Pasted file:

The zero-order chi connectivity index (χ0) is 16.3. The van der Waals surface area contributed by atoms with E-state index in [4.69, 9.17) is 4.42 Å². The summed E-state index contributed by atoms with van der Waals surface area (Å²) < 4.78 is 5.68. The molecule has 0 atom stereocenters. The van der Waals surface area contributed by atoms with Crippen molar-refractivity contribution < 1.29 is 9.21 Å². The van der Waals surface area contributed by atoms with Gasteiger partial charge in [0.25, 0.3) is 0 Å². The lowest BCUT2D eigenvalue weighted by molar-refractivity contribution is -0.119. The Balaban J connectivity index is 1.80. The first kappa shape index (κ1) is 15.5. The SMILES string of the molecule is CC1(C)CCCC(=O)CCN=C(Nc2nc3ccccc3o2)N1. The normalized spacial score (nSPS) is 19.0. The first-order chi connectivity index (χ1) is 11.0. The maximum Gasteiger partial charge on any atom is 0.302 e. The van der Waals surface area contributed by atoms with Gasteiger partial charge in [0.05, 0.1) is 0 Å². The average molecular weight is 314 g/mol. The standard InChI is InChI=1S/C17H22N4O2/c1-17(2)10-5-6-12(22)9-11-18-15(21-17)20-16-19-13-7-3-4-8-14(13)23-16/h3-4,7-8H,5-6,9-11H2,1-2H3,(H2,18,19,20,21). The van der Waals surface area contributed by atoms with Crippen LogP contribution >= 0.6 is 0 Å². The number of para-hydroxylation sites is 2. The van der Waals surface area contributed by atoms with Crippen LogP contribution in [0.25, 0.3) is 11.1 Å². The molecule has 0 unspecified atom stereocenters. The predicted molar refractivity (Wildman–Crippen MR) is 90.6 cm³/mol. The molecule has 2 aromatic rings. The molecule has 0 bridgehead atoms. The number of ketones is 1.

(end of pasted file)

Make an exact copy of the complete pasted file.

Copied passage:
The zero-order chi connectivity index (χ0) is 16.3. The van der Waals surface area contributed by atoms with E-state index in [4.69, 9.17) is 4.42 Å². The summed E-state index contributed by atoms with van der Waals surface area (Å²) < 4.78 is 5.68. The molecule has 0 atom stereocenters. The van der Waals surface area contributed by atoms with Crippen molar-refractivity contribution < 1.29 is 9.21 Å². The van der Waals surface area contributed by atoms with Gasteiger partial charge in [0.25, 0.3) is 0 Å². The lowest BCUT2D eigenvalue weighted by molar-refractivity contribution is -0.119. The Balaban J connectivity index is 1.80. The first kappa shape index (κ1) is 15.5. The SMILES string of the molecule is CC1(C)CCCC(=O)CCN=C(Nc2nc3ccccc3o2)N1. The normalized spacial score (nSPS) is 19.0. The first-order chi connectivity index (χ1) is 11.0. The maximum Gasteiger partial charge on any atom is 0.302 e. The van der Waals surface area contributed by atoms with Gasteiger partial charge in [0.05, 0.1) is 0 Å². The average molecular weight is 314 g/mol. The standard InChI is InChI=1S/C17H22N4O2/c1-17(2)10-5-6-12(22)9-11-18-15(21-17)20-16-19-13-7-3-4-8-14(13)23-16/h3-4,7-8H,5-6,9-11H2,1-2H3,(H2,18,19,20,21). The van der Waals surface area contributed by atoms with Crippen LogP contribution >= 0.6 is 0 Å². The number of para-hydroxylation sites is 2. The van der Waals surface area contributed by atoms with Crippen LogP contribution in [0.25, 0.3) is 11.1 Å². The molecule has 0 unspecified atom stereocenters. The predicted molar refractivity (Wildman–Crippen MR) is 90.6 cm³/mol. The molecule has 2 aromatic rings. The molecule has 0 bridgehead atoms. The number of ketones is 1.